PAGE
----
Gordon Brown today announced a host of measures to ensure Britain would be a leader in global efforts to tackle climate change.
The chancellor's proposals included an extension of the European emissions trading scheme (ETS), new agreements with developing countries to produce biofuels and the expansion of a global fund to help energy efficiency in developing countries.
His announcement coincided with the publication of the Stern review into the economic impact of climate change, which warned that the world must invest one per cent of GDP to stem global warming. Taking no action could cost up to 20 times that, the report said.
Speaking at the launch of the review, Mr Brown said that whereas in the 20th century economic ambitions were based on achieving stable economic growth and full employment, in the 21st century the aim of environmental care must be added.
The benefits of a new environmental market were already evident - the sector was worth £16 billion and 170,000 jobs in 2001, but this rose to £25 billion and 400,000 jobs in 2004. A further 100,000 jobs are expected within the next ten years, Mr Brown said.
But he accepted more action must be taken, and confirmed that a climate change bill would be in the Queen's speech next month. This would put into law the target to cut emissions by 60 per cent on 1990 levels by 2050 and create a new independent watchdog.
However, individual countries could only do so much, Mr Brown said. Earlier, Tony Blair noted that Britain only produced two per cent of the world's emissions and if these were eradicated, China's growth would wipe out the difference in less than two years.
The chancellor said that in the same way as world leaders decided 60 years ago that international cooperation was the best way to solve their economic challenges, so today, "international cooperation and consensus at home is again the only way forward".
"Working apart we will surely fail, but working together we can succeed. Our children will not excuse a failure of political will to do so. But with strong leadership we can rise to this challenge," Mr Brown said.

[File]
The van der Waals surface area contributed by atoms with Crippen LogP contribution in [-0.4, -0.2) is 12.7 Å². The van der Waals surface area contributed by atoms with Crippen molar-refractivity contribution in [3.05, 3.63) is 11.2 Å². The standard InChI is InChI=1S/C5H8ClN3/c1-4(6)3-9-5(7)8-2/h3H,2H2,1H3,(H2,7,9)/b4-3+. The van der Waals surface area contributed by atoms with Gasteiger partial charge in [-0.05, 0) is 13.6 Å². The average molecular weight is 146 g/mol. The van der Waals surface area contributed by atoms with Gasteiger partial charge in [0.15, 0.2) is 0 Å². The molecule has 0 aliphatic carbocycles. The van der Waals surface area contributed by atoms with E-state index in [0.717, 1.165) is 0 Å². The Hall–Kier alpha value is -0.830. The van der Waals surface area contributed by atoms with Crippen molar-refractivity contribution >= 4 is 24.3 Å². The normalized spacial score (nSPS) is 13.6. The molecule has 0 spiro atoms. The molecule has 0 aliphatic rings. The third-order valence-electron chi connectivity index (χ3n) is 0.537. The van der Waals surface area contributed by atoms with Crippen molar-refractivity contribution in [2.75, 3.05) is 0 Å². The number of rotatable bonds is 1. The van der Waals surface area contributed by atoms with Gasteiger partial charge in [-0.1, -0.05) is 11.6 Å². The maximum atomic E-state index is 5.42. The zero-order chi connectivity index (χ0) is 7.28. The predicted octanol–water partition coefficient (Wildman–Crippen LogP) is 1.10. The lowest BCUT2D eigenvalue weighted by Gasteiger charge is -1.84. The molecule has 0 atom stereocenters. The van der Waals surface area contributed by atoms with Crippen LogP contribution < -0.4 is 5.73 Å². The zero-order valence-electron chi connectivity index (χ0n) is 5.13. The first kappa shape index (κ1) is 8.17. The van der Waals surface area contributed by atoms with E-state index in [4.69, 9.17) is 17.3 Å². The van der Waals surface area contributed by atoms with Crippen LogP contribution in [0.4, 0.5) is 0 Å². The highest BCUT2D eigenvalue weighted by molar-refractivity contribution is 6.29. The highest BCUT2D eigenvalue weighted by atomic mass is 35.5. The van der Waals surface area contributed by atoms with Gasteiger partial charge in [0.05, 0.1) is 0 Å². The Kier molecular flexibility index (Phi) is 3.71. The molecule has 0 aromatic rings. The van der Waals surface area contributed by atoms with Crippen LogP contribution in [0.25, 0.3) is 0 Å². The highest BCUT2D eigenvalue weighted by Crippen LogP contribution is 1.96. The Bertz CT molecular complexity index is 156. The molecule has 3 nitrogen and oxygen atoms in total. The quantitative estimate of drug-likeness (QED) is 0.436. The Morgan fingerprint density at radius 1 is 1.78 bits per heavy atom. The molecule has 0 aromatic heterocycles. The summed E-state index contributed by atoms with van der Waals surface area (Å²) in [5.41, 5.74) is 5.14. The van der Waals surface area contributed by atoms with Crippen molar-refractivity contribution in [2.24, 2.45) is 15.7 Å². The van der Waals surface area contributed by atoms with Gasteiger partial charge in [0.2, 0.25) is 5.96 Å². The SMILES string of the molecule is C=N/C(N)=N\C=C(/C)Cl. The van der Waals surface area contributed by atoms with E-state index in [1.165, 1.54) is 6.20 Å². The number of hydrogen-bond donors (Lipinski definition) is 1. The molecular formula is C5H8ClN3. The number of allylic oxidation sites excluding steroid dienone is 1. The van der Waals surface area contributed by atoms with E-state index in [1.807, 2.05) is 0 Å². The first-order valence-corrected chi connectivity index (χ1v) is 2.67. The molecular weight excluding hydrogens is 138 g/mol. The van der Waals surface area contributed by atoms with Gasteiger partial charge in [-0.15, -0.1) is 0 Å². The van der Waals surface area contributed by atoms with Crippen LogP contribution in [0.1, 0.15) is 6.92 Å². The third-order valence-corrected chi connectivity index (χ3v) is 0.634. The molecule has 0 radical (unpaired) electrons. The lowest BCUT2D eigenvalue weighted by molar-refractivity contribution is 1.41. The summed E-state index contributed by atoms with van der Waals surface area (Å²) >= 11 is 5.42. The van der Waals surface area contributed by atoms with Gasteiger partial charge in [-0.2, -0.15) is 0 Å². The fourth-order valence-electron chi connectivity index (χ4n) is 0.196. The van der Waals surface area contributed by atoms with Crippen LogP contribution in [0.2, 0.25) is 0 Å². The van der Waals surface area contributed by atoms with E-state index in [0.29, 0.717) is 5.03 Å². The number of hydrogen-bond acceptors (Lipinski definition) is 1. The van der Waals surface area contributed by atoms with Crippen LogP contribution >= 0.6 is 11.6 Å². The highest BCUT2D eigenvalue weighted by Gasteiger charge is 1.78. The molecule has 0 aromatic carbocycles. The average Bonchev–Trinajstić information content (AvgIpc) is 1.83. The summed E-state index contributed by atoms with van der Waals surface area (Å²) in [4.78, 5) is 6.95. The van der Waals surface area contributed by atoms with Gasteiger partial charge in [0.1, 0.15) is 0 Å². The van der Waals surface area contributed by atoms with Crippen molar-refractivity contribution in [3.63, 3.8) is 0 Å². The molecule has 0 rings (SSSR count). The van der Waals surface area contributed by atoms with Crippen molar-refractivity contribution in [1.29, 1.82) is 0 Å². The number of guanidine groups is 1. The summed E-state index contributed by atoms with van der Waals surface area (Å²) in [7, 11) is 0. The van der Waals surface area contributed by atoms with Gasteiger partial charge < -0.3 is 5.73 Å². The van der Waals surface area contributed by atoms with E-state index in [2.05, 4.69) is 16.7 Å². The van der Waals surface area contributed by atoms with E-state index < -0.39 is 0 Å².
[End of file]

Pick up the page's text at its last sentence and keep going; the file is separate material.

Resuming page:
The European Union ETS currently accounts for half of all UK and EU emissions, but the chancellor said today Britain would be pressing for its expansion into new sectors, including aviation, and for it to link up with other ETS schemes around the world.
This would create a "truly global carbon market" where low-carbon activities would be cheaper than high-carbon activities, he said. In addition, the government announced its intention to reach some agreement on a replacement for the Kyoto protocol by next year.
However, the Stern review warns the effects of climate change - floods and shortages of food and water - would hit the poorest countries the hardest, and today the chancellor announced a raft of new measures to help the developing world.
The World Bank has already committed $900 million to lend to poorer countries for energy efficiency measures and investment in renewables, but Mr Brown today revealed a new target of getting $20 billion in the fund.
Britain has set up a joint task force with Brazil, South Africa and Mozambique to promote the development of sustainable biofuels - made from palm and rape oils among others - in southern Africa.
A new partnership has also been set up with Brazil, Papua New Guinea and Costa Rica to promote sustainable forestry - the decimation of the rainforests contributes more to global emissions than the entire transport sector.